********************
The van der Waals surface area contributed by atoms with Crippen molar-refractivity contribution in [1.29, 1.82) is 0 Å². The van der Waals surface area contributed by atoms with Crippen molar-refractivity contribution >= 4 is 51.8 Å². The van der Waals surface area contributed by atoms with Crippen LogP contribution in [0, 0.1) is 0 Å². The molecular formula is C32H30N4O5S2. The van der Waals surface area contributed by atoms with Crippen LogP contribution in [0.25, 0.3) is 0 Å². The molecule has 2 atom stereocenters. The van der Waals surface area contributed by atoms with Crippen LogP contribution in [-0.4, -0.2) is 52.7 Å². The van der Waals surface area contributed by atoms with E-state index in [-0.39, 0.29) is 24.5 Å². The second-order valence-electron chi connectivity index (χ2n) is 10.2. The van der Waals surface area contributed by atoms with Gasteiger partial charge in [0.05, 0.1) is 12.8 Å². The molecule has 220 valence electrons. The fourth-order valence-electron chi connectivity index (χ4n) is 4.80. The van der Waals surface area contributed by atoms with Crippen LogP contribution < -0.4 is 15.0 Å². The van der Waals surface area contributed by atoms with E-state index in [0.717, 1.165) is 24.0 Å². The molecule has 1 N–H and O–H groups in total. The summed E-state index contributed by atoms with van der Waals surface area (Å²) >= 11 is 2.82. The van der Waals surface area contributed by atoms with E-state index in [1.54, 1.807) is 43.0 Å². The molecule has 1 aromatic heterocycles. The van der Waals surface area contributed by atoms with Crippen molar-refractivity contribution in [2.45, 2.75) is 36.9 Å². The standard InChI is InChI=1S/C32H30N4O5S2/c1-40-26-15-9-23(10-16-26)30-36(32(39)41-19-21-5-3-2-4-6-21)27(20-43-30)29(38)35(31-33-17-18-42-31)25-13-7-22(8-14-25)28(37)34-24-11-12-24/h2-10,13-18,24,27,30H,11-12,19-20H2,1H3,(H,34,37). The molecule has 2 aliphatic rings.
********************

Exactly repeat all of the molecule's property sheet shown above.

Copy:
The van der Waals surface area contributed by atoms with Crippen molar-refractivity contribution in [1.29, 1.82) is 0 Å². The van der Waals surface area contributed by atoms with Crippen molar-refractivity contribution >= 4 is 51.8 Å². The van der Waals surface area contributed by atoms with Crippen LogP contribution in [0, 0.1) is 0 Å². The molecular formula is C32H30N4O5S2. The van der Waals surface area contributed by atoms with Crippen LogP contribution in [0.25, 0.3) is 0 Å². The molecule has 2 atom stereocenters. The van der Waals surface area contributed by atoms with Crippen LogP contribution in [-0.4, -0.2) is 52.7 Å². The van der Waals surface area contributed by atoms with E-state index in [-0.39, 0.29) is 24.5 Å². The second-order valence-electron chi connectivity index (χ2n) is 10.2. The van der Waals surface area contributed by atoms with Gasteiger partial charge in [0.05, 0.1) is 12.8 Å². The molecule has 220 valence electrons. The fourth-order valence-electron chi connectivity index (χ4n) is 4.80. The van der Waals surface area contributed by atoms with Crippen LogP contribution < -0.4 is 15.0 Å². The van der Waals surface area contributed by atoms with E-state index in [0.717, 1.165) is 24.0 Å². The molecule has 1 N–H and O–H groups in total. The summed E-state index contributed by atoms with van der Waals surface area (Å²) >= 11 is 2.82. The van der Waals surface area contributed by atoms with E-state index in [1.54, 1.807) is 43.0 Å². The molecule has 1 aromatic heterocycles. The van der Waals surface area contributed by atoms with Crippen molar-refractivity contribution in [2.45, 2.75) is 36.9 Å². The standard InChI is InChI=1S/C32H30N4O5S2/c1-40-26-15-9-23(10-16-26)30-36(32(39)41-19-21-5-3-2-4-6-21)27(20-43-30)29(38)35(31-33-17-18-42-31)25-13-7-22(8-14-25)28(37)34-24-11-12-24/h2-10,13-18,24,27,30H,11-12,19-20H2,1H3,(H,34,37). The molecule has 2 aliphatic rings.